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How to Create the Perfect Blog Post: 8 Super Simple Secrets, Scientifically Proven, That Won’t Let You Down

Por Josefina Casas |

Yeah, yeah, I know. Sounds too good to be true, right?

For sure you’re thinking: “A ‘scientific’ way to make the ‘perfect’ post?… Does such thing as a perfect blog post even exist?

Even though you may have your doubts, let me take your skepticism away, and tell you that there IS a way to make the perfect blog post, and I’ll tell you exactly how, not in ONE article, but in TWO. I’ve accumulated so many details, data and information, I had to put together this series of articles.

¡Hell yeah!

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I’m going to show you 8 key points, that are super useful and backed by psychology and design research. You should consider each one of them whenever you sit down to write your blog posts from now on. Each one will quickly help you better the quality, attractiveness, and virality of your content.

Warning: Read this before creating the perfect blog post:

Before I start with the “scientific” part, I want to quickly make something clear and use the words of the social media genius, who I personally appreciate most, Jon Loomer, and says this about “content“.  It goes something like this:

“I’m sick of people blaming Facebook because nobody likes or shares their posts. If you don’t get likes, it’s not Facebook, it’s because your content sucks. Face it and stop complaining.”

(I can’t remember his exact words, nor did I find the paragraph to quote it. But that’s what I remember more or less about what he said.)

What am I getting at? All the technical and scientific data that we’re going to cover in detail below, won’t work wonders if your content “sucks” to begin with, as Loomer says.

Here’s a quick overview of the topics we’ll develop in this article in order to achieve the perfect blog post:

1- The Perfect Headline: how to write attractive titles and headlines: characteristics, number of words, formulas, optimization for readers, SEO, and how to make them clickable. Also, how to create a meta description that works. Info that will convince you to do your job well.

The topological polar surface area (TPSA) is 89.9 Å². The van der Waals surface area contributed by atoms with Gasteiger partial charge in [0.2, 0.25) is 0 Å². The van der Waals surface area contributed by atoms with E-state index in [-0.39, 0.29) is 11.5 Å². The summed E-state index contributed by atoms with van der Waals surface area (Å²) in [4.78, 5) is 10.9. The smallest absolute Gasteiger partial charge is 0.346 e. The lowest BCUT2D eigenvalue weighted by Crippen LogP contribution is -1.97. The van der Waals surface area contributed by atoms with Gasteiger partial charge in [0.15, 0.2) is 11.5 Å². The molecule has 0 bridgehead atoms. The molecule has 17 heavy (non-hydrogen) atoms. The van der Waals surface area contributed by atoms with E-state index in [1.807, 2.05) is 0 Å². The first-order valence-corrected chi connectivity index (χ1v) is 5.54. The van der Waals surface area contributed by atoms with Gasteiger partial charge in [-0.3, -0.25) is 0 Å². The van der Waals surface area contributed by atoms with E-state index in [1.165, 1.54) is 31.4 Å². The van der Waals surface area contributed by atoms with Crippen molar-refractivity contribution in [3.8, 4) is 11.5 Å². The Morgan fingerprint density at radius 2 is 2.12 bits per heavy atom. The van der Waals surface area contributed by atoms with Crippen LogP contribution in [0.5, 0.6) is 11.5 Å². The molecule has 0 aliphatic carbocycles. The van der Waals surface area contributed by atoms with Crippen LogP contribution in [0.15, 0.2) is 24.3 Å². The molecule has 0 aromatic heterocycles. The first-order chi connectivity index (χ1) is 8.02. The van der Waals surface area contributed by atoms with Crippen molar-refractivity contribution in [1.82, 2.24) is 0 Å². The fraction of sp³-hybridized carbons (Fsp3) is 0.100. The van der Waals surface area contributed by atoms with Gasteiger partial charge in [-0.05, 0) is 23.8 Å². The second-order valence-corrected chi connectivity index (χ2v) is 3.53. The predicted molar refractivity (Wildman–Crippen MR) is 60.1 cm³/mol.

The perfect body:

(No, we’re not talking about Kim Kardashian’s or Jennifer Lopez’s or this guy’s – :

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We’re talking about the development of the perfect body of the text:

2- The Perfect Length of your content: factors influencing the amount of words. What works best for readers and for Google (SEO).

3- How to create the Perfect Intro Paragraph to catch your reader’s attention: characteristics, the science of curiosity, formulas, and ideas to implement now.

4- Writing so that even antsy people stop to read your content: the inverted pyramid of journalism.

5- The power of storytelling: the title draws the attention, but the story is what backs it up. Tricks and features that’ll make readers devour your post from start to finish.

6- Design Tricks for making your text scannable: number of words per line, text width, white space, font size, line spacing, and other amazing facts that’ll surprise you.

7- Images: why use them and some legal aspects that you should keep in mind.

8- Virality: tools for getting your content to be shared over and over again.

9- A check list that you should use to make sure you don’t forget anything. 🙂